Henry V

Sep. 26th, 2013 04:32 pm
redfiona99: (Thinking)
Saw this version - at the cinema yesterday.

Not impressed.

Now for some reason, when I saw Dominic Dromgoole's name as director my subconscious went "well, that explains it" but since my conscious cannot recall anything else directed by him that I've seen, that has to remain an inexplicable reaction. If anyone can think of any reason for it, I'd be grateful.

As for what was wrong with it, I am aware that everything is not a useful answer, and is also deeply unfair to what were a decent Henry, a good Exeter and some really good work by the guy playing Captain Jamie/Orleans/the soldier that Henry gets into a fight with/the Earl of Cambridge and by Captain Gower.

The major problems are fourfold:

1 - I, personally, hadn't ever really considered Henry V to be a broad, farcical comedy. We're talking bad Carry On levels of broad. But not as funny (mostly, Gower and Fluellen, and Gower and Jamie and Fluellen, and all the other scenes where Gower was the only sensible head anywhere in France were all funny). It just lead to some whiplash problems of "wailing over the boys in the luggage right back to comedy" or "wailing over English dead right back to comedy" without a break.

2 - Which brings me to point 2. The pacing was off, there were three or four scenes were someone was supposed to be emoting, but while they were setting up the next scene and just getting in the way. Seriously, let those scenes run for an extra 20-30 seconds, let the actor leave the stage in some manner more natural than being bundled off and suddenly, for an extra one or two minutes run time, it works better.

3 - also allied to point 1 - it fell on the wrong side of the risqué/vulgar line far too often. And I'm fine with deliberate vulgarity. It just felt so leaden. I'm not sure you can have boring vulgarity but this came very close.

4 - All of the Eastcheap characters and Fluellen could have done with turning it down about 6 notches. Particularly Pistol. Pistol caused a full-on "oh no, there's going to be another Pistol scene, isn't there. Do we have to?" reaction. He seemed to be speaking along the text, and just hoping he'd get to the end of this bit without getting anything wrong, and rhyme and meter and meaning could go hang.

It wasn't all bad, I mean, I loved that the three traitors played the French nobles and as I said, Gower, Exeter and Henry were good, particularly Henry. He was so very believable in the Kiss me, Kate bit at the end. Although, this may be the only Henry V where the Kiss me, Kate bit is the best part of the play (they were so very adorable).


I also saw the trailer for the new Romeo and Juliet, which is about as much Shakespeare's as Verdi's Otello is Billy Shakestaff's. Really, there ought to be a trades description rule about it. It's not just because I'm bitter and think I could write better faux-Shakespeare than Julian Fellows, although that plays a huge part in it.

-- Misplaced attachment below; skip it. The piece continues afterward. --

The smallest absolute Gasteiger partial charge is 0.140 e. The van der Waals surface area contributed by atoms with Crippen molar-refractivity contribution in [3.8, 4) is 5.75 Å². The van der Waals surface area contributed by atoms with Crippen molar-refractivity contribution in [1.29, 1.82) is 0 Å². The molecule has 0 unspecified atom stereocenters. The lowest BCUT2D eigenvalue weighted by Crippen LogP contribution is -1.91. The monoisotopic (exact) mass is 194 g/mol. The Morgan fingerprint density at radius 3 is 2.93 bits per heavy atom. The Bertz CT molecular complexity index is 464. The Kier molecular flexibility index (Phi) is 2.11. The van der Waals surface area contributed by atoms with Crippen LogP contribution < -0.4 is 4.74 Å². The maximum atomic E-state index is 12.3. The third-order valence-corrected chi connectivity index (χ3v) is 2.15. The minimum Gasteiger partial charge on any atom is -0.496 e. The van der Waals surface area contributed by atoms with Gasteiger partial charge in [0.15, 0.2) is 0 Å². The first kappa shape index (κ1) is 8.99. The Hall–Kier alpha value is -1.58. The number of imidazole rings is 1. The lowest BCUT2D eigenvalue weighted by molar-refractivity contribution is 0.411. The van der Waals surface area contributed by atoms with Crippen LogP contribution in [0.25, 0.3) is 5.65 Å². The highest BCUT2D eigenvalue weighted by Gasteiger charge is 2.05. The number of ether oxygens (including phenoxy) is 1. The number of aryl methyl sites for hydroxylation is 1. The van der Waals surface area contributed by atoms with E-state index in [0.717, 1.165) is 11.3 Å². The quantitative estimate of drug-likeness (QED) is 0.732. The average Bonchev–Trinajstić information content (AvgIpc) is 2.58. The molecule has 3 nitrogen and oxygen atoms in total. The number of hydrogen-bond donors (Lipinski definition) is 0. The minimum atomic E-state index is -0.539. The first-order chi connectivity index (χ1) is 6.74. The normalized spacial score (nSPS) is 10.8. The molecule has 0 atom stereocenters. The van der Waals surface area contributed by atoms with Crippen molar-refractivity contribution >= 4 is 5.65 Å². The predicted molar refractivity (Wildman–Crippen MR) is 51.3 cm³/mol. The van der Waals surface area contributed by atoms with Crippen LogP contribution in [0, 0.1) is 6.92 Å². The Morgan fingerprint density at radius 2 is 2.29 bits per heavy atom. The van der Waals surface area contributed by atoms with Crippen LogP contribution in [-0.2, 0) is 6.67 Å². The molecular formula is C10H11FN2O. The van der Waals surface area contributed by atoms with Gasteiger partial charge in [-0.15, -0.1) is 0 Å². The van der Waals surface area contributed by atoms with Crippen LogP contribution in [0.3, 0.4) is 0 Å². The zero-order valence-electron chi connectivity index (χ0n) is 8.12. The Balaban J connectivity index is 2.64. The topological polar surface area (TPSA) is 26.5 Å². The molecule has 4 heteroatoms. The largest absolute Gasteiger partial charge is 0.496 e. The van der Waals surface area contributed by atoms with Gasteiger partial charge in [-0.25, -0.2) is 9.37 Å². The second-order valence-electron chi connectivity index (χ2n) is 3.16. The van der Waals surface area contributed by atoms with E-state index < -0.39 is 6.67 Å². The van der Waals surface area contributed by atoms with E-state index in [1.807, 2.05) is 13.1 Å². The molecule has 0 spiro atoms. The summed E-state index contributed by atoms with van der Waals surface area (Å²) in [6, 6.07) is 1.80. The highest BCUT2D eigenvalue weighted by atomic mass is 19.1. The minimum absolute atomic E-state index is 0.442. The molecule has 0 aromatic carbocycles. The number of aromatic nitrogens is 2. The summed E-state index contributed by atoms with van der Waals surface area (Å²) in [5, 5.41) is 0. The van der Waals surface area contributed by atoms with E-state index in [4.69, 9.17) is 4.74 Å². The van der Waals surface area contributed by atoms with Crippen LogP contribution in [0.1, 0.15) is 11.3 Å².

Aug. 24th, 2013 08:49 pm
redfiona99: (Thinking)
Back from this season's RSC Hamlet.

It wasn't as good as As You Like It but I've come to the understanding that that As You Like It was exceptional.

While this, it wasn't bad, it's just I see Hamlet completely differently to how this production had him )
redfiona99: (Thinking)
Just back from seeing the RSC doing As You Like It.

It was fantastic.

Really fantastic )

I don't think I can get across how joyous it was. Like honest to goodness I want to hug everyone I meet because we're alive and it is awesome levels of joy.
redfiona99: (Default)
A couple of weekends ago, I watched Broken Holmes (, a Sherlock Holmes parody.

Now, before I comment upon it, I have to admit to a mild conflict of interest, because I know the man playing Holmes and his little sister is a good friend of mine.

Even without that, it would still have my recommendation because it's very funny, and disturbingly accurate. Imagine the most recent Sherlock Holmes but with the subtext being text, and taken to its logical conclusion. It's set after "The Empty House", and years of putting up with each other has started to wear on the 'great detective' and his collegue.

My favourite bit had to be Fido (comment shall remain unexplained for fear of spoilers) but I liked how they did the villaness and Lestrade.

If it happens to be showing anywhere in your vicinity, go along.
redfiona99: (Default)
I live.

Went to see a play on Saturday, a translation of "Trumpets and Raspberries" by Daniel Fo, who apparently won a Nobel Prize. Unfortunately it was a student translation so there was a lot of "ooh look at us aren't we daring" and a fair but of overacting. But it was okay.

Went fencing and then went to see the Reduced Shakespeare Company, which was great fun. It looked like they had fun too.

Then was violently ill on Monday, eliminating everything from my body. And that's the un-TMI version.

Sanger problem is kind of sorted.

Now to watch CSI and wait for "Turning Point" to download.